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Coronavirus lockdown turns seafood into boat-to-table service

Fishermen are following coronavirus safety guidelines to distribute product in a low-demand market

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U.S. seafood is floundering under coronavirus pressure due to the disruption in China trade and low market demand, according to New Hampshire Community Seafood General Manager Andrea Tomlinson.

For fishermen to continue distributing their product, Tomlinson told FOX Business' Maria Bartiromo that New Hampshire fisheries are allowing customers to purchase fresh catches right off the dock while following all safety precautions.

“What we're primarily doing is promoting lobstermen who are selling directly from their boat,” Tomlinson said. “But what we're talking about is… a product that's really only touched one gloved hand, which would be the hand of the sternman… And then it's going directly to the consumer. So, you know, when you think about the amount of hands that a typical piece of food has traveled through, the risk here as far as safety is minimal.”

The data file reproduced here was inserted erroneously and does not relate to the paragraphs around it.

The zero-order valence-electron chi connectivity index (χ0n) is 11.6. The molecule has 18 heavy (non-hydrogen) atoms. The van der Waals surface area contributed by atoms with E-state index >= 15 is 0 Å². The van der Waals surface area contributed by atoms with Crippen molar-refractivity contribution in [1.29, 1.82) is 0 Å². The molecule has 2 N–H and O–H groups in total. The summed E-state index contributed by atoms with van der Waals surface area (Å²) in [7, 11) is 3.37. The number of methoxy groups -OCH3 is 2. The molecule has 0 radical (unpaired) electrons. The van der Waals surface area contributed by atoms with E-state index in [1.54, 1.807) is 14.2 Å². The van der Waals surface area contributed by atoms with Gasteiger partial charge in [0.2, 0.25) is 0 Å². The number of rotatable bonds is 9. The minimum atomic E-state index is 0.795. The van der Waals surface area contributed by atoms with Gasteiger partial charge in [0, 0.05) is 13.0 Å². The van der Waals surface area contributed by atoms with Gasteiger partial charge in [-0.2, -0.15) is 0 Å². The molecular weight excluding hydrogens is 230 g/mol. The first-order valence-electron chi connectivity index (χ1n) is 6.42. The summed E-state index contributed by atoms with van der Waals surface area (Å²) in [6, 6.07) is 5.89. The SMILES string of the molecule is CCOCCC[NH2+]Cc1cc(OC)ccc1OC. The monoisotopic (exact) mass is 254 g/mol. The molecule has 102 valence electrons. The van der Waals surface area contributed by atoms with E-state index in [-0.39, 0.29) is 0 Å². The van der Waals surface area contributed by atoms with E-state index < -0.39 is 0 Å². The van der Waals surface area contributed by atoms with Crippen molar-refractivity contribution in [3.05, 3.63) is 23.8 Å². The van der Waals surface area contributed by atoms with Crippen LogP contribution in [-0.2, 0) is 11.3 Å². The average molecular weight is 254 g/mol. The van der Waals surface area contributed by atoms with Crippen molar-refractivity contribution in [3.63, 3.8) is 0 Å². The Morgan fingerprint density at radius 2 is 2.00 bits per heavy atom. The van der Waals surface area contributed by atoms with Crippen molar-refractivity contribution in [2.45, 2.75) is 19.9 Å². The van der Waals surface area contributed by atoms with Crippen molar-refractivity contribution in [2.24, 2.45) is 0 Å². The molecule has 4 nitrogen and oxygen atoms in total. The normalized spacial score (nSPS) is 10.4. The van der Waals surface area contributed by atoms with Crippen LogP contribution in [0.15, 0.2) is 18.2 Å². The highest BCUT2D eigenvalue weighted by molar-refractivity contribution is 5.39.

CORONAVIRUS PROMPTS PUBLIX TO BUY EXCESS FOOD FROM FARMERS FOR DONATIONS

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Tomlinson said the industry is feeling the pressure since 90 percent of American seafood is imported. Most seafood caught in the U.S., she explained, is first exported to China for processing and then shipped back to the states.

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“We don't have Americans eating local seafood… so there's a huge trade deficit,” she said. “The American palate for seafood is still kind of stuck on those top four — canned tuna, salmon, shrimp and tilapia. So the majority of those products are imported."

New Hampshire Community Seafood continues to promote eating local by offering seafood share memberships to customers.

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